Both metaphorically and literally, it all starts with a bang. It's impressive. It's cool. It's awesome. Even better, this time around the protagonist will have to deal with a task far more imperative than finding a functioning Water Chip, a missing father, or some guys that need to be fed a couple of bullets, and that is none other than the rescuing of his/her infant son. Exiting this high-tech hole, and taking the first step into the strangely beautiful, post-apocalyptic Commonwealth wasteland, will lead to the realisation of two things: first, that the criticism about this game having the look of a marginally upgraded Skyrim was correct, and, second, that it doesn't really matter. Why? While this isn't as "next"-gen as it should be, this stops being a problem after gazing upon the war-ravaged, yet highly-detailed, Boston forests and settlements, the misty Glowing Sea and it's yellow landscapes, or a charging Deathclaw, the towering, nightmarish inhabitant of this hostile environment.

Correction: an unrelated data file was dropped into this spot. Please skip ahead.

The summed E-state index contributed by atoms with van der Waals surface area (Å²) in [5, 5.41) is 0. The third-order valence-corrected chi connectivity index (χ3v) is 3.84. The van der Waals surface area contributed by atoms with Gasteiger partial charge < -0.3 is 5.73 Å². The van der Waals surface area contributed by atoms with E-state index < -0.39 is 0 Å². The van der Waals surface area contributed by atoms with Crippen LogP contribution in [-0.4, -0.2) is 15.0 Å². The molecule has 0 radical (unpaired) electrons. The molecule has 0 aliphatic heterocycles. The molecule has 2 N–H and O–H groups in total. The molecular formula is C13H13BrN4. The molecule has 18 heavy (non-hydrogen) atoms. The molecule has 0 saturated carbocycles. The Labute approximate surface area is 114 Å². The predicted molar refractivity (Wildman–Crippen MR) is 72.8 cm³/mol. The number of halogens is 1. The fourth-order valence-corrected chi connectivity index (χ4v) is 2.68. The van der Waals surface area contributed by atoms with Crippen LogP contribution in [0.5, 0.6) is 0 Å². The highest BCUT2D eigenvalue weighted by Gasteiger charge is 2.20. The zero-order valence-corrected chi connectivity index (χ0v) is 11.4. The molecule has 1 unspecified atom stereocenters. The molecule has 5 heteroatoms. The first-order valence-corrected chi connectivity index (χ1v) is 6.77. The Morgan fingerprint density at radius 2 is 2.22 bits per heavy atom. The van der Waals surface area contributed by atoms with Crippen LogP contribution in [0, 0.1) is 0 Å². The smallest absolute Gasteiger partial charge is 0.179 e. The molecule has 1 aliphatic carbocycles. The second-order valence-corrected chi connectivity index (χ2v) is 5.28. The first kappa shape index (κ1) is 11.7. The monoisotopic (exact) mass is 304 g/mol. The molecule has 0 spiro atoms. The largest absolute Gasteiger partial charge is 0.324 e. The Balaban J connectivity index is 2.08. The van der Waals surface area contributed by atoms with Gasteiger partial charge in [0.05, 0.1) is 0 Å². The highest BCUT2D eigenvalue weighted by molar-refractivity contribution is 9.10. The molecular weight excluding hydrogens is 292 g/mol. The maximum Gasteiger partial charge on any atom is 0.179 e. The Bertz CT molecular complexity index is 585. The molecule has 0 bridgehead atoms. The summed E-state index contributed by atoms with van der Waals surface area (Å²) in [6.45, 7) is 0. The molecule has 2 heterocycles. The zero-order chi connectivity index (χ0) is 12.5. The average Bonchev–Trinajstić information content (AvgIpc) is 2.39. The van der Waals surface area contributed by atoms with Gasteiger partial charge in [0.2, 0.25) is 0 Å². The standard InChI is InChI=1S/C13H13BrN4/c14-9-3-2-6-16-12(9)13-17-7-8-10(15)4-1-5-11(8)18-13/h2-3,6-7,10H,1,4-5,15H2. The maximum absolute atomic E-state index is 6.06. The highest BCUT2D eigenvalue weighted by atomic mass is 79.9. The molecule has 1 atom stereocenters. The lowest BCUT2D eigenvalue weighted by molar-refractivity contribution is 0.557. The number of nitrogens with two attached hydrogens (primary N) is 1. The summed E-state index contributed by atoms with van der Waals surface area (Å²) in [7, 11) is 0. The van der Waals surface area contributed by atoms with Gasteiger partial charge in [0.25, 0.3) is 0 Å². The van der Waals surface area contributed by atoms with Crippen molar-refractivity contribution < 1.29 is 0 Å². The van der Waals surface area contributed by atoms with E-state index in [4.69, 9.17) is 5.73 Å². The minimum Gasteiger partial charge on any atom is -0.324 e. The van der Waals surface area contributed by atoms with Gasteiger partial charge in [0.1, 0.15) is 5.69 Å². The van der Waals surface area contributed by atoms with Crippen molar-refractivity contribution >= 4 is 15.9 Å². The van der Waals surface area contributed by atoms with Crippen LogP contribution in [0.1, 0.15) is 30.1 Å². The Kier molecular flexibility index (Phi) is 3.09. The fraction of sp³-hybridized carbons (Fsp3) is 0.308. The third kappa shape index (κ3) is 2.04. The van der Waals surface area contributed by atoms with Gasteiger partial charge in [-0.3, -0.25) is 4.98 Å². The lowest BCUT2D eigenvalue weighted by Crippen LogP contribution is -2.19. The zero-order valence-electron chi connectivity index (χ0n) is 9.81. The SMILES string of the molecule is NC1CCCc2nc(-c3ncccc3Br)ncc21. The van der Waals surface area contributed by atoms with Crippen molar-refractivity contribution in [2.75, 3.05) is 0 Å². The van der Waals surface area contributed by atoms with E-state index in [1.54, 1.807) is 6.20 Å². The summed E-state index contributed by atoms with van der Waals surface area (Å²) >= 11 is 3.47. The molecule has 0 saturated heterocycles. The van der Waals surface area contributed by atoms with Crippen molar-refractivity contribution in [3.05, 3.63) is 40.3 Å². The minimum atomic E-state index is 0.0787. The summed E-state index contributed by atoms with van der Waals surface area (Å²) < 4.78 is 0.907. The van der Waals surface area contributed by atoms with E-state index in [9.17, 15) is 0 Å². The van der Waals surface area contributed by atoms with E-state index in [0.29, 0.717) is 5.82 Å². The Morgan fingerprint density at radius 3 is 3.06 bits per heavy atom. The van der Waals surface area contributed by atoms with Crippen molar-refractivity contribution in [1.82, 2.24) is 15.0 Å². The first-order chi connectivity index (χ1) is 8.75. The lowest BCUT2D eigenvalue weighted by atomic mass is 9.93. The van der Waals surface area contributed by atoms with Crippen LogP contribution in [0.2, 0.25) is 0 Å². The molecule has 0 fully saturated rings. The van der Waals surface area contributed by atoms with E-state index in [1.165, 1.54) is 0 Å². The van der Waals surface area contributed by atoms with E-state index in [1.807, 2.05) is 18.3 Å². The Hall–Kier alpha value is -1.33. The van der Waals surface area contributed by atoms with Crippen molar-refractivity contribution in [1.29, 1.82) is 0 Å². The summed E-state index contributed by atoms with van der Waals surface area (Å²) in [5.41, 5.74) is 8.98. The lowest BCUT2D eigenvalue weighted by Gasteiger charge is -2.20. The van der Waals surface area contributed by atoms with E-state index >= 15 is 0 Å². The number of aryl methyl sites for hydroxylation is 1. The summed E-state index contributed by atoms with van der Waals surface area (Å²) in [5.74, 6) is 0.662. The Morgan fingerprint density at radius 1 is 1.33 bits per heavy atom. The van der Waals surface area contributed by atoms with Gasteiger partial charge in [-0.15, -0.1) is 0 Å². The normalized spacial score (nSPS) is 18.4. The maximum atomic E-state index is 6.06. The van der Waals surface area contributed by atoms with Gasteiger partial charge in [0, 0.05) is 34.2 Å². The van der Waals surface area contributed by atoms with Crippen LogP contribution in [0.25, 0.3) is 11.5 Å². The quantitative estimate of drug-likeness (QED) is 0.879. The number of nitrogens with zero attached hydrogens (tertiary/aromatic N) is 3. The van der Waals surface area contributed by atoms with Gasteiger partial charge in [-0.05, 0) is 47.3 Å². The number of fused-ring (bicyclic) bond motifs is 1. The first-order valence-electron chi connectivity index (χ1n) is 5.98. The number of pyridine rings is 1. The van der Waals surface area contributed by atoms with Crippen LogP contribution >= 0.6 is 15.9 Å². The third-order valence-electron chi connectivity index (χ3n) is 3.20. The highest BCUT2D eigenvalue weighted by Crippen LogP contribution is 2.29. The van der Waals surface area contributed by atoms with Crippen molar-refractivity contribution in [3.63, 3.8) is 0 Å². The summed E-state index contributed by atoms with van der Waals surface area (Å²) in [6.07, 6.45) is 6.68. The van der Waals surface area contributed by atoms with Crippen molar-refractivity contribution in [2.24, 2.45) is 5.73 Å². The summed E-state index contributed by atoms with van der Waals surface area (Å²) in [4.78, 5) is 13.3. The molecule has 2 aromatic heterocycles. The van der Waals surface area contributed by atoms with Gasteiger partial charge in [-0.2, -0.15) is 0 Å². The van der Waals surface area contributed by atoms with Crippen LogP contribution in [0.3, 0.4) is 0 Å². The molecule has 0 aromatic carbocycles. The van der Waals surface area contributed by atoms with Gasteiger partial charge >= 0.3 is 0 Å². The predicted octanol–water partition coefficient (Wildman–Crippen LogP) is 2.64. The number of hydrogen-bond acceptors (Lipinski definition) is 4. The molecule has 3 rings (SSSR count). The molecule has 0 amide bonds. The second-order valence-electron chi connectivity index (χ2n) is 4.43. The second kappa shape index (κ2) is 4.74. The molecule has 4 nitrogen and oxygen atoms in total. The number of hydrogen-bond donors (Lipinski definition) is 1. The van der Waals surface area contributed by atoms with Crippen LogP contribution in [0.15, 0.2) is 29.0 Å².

Screenshot for Fallout 4 on PC

This isn't a technical masterpiece, and why should it be? After all, both The Elder Scrolls and the Fallout series were always focused in being the most engrossing time sinks in the industry - and succeed in doing so. Furthermore, those expecting another pseudo-gargantuan world can rejoice, since, instead of a big region with lots of forgettable dungeons sprinkled around, there's a POI every 10 or so steps; each unique in design, and each telling a small story through the use of visuals, or terminal logs. The only serious flaw in terms of immersion is how easy it is to get lost in all sorts of missions and areas that beg thorough exploring; something that diminishes the urgency of finding the hero's/heroine's child - not to mention some of the storyline's weaknesses, like the anti-climactic endings, or those half-hearted stabs at some scientific/philosophical subjects whose surface barely gets scratched. Then again, Bethesda was always a master of world-building, not storytelling.